When it comes to education and health, Ontario is no California. It's even better. The Ontario Conservatives, though, would have us believe otherwise by invoking false comparisons of California and Ontario. Voters need to know that Ontario invests far more in its citizens than California does.
In a recent op-ed in The Toronto Star, Tim Hudak, leader of the Ontario's Progressive Conservatives, created a false analogy between California and Ontario. "Ontario's debt per person is an astonishing five times as high as California's," wrote Mr. Hudak while remaining inconspicuously silent about underspending in education and health in California. While Ontario's debt per person is higher than that of California, however Ontario invests significantly more in the health and education of its citizens; a fact deliberately ignored by Mr. Hudak and other Conservatives.
The June 12 elections are a vote on the current and future well-being of Ontarians. The smokescreen of budget deficits is an attempt by the Conservatives to promote cuts on education, health and infrastructure; the very investments needed for Ontario's sustainable socio-economic growth. Equally false is comparing household debt with that of the government because unlike households, governments do not have to repay debt.
The Conservative platform is off the economic track as it invokes analogies and comparisons that defy the economic fundamentals. Gwyn Morgan, writing in the Globe and Mail, also invokes the debt doomsday scenario for Ontario. The flawed argument is fuelled by a reductionist analysis by The Fraser Institute, a conservative think-tank, which highlights Ontario's higher per capita debt, while it completely ignores significantly lower per capita spending by California (see the chart below). By focusing on debt, and ignoring investments in education, health, and infrastructure, the Conservatives are creating a false analogy between California and Ontario that masks the sustained and massive investments in human development by Ontario in its citizens.
Source: Calculations by the author based on government reports. In 2013, the Canada-US exchange rate stood at C$1.03.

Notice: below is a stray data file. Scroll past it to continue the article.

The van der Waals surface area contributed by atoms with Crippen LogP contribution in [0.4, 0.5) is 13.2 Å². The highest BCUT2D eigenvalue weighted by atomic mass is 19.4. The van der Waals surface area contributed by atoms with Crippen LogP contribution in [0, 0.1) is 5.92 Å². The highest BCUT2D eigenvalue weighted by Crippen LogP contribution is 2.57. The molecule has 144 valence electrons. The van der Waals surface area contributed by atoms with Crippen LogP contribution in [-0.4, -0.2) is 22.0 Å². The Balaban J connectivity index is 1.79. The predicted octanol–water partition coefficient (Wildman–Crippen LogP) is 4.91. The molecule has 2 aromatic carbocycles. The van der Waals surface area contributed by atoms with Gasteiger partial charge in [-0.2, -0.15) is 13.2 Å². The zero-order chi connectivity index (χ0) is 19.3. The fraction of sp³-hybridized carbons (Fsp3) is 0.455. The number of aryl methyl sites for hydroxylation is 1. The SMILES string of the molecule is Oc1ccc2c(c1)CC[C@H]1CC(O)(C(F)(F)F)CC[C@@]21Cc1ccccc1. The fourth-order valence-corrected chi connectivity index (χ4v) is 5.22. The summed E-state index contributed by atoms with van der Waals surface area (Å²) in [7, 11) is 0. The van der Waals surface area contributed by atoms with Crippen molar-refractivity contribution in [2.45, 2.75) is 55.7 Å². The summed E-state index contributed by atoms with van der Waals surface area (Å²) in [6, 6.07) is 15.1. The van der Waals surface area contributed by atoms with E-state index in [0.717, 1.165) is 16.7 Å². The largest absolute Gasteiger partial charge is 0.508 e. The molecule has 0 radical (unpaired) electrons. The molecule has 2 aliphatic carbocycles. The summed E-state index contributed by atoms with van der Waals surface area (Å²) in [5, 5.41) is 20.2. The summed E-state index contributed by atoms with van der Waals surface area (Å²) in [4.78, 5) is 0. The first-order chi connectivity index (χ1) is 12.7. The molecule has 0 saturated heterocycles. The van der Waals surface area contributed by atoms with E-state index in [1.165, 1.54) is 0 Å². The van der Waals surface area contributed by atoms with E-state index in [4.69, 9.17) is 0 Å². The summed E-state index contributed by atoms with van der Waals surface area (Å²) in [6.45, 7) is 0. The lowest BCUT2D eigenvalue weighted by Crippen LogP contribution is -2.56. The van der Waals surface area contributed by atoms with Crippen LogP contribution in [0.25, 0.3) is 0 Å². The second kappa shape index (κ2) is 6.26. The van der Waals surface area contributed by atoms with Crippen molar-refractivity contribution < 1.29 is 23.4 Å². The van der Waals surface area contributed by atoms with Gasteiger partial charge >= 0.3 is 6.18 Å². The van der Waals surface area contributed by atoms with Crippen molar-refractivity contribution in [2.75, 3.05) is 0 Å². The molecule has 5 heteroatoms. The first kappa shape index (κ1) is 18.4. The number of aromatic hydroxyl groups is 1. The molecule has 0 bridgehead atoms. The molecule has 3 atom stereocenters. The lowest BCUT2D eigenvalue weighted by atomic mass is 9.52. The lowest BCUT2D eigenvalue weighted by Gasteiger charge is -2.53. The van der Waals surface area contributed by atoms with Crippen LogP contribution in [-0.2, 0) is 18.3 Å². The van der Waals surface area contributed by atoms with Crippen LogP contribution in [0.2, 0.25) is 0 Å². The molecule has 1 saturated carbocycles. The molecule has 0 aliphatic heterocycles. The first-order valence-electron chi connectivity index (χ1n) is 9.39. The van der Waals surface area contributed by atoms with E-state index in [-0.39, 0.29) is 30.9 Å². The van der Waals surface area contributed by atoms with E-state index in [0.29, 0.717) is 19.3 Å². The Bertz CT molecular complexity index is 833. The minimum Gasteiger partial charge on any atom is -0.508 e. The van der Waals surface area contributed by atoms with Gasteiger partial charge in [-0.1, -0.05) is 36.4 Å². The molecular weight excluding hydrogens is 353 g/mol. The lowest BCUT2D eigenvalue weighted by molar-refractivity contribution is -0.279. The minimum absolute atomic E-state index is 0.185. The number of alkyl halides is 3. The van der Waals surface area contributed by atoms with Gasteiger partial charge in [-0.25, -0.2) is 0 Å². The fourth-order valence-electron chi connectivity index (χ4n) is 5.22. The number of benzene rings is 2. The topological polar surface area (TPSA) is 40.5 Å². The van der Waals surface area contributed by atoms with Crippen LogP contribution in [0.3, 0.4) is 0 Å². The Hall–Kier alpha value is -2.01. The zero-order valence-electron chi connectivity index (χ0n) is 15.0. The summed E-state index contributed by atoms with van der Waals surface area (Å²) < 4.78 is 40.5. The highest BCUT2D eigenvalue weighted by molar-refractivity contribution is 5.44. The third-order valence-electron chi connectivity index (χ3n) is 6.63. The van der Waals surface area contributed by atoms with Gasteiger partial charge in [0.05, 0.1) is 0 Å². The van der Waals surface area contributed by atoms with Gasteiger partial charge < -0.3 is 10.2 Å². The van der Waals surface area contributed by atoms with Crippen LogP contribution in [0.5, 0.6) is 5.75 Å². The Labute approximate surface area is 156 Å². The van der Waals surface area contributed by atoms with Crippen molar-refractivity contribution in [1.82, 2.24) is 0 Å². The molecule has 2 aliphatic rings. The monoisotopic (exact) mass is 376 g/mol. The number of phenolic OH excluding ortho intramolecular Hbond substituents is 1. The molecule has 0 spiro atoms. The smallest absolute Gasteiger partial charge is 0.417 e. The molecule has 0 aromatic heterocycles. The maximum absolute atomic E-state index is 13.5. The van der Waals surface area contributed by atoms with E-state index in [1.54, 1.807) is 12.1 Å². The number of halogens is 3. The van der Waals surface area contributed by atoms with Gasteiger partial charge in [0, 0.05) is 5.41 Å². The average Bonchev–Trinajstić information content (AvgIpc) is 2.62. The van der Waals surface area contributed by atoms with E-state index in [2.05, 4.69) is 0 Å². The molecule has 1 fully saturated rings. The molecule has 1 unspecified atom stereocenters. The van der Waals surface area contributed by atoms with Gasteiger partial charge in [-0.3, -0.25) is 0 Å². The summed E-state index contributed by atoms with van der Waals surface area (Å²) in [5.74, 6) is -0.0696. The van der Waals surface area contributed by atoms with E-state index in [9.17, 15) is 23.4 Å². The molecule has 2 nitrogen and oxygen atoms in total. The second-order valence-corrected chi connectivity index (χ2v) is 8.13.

The Fraser Institute and Mr. Morgan fail to raise or answer an equally important question: If California is not spending enough on its citizens, then who is? The answer is the U.S. Federal government. In 2010 alone, California received $333 billion in federal government funding. It is a huge chunk of change ignored entirely by Mr. Hudak and Mr. Morgan. The U.S. Conservatives assault the federal government for raising the debt ceiling, while conveniently ignoring the fact that the Feds are also subsidizing individual States. How can Hudak Conservatives ignore that the U.S. federal government spends more per capita in California than the State government?
Because California does not provide sufficient funds for education, others have to chip in. The success of the Silicon Valley in California therefore is partially due to the investments by the Feds and the taxpayers in India. Eric Schmidt, the executive Chairman of Google, revealed that entrepreneurs from India headed 40% of Silicon Valley start-ups. "Without prejudice, the IITs might be a great hub for startup talent," said Mr. Schmidt. Make no mistake; IITs are not institutes of higher learning in California, but instead are the Indian Institutes of Technology that have mass-produced engineering talent that is now supporting, in part, California's innovation economy.
Ontario has a choice to make. Under Liberals, it can grow the talent in-house by investing in education. The other model is that of cutting investments in education and offering tax breaks to businesses so that engineers and computer scientists may be poached from other places.
What is even more important is not to fall for the false analogy that equates household debt with government debt. "Families understand that it's wrong to pile debt onto our children and grandchildren," wrote Mr. Hudak. This is the same fear-mongering tactic the Tea Party and the political right uses in the U.S. This, however, is an utterly fallacious comparison, which exposes unfamiliarity with the economic fundamentals. Paul Krugman, a Nobel Laureate in Economics, points out two distinct differences between household and government debt. First, unlike families, the governments do not have to repay the debt. The debt from the Second World War was never repaid, he mentions. Instead, the governments have to "ensure that debt grows more slowly than their tax base." Second, while households owe money to others, government debt is the money we owe to ourselves.
Ontarians on June 12 have to vote on their future. They can choose to invest in Ontario's education, health, and infrastructure. Alternatively, they can choose to become the victims of false analogies.
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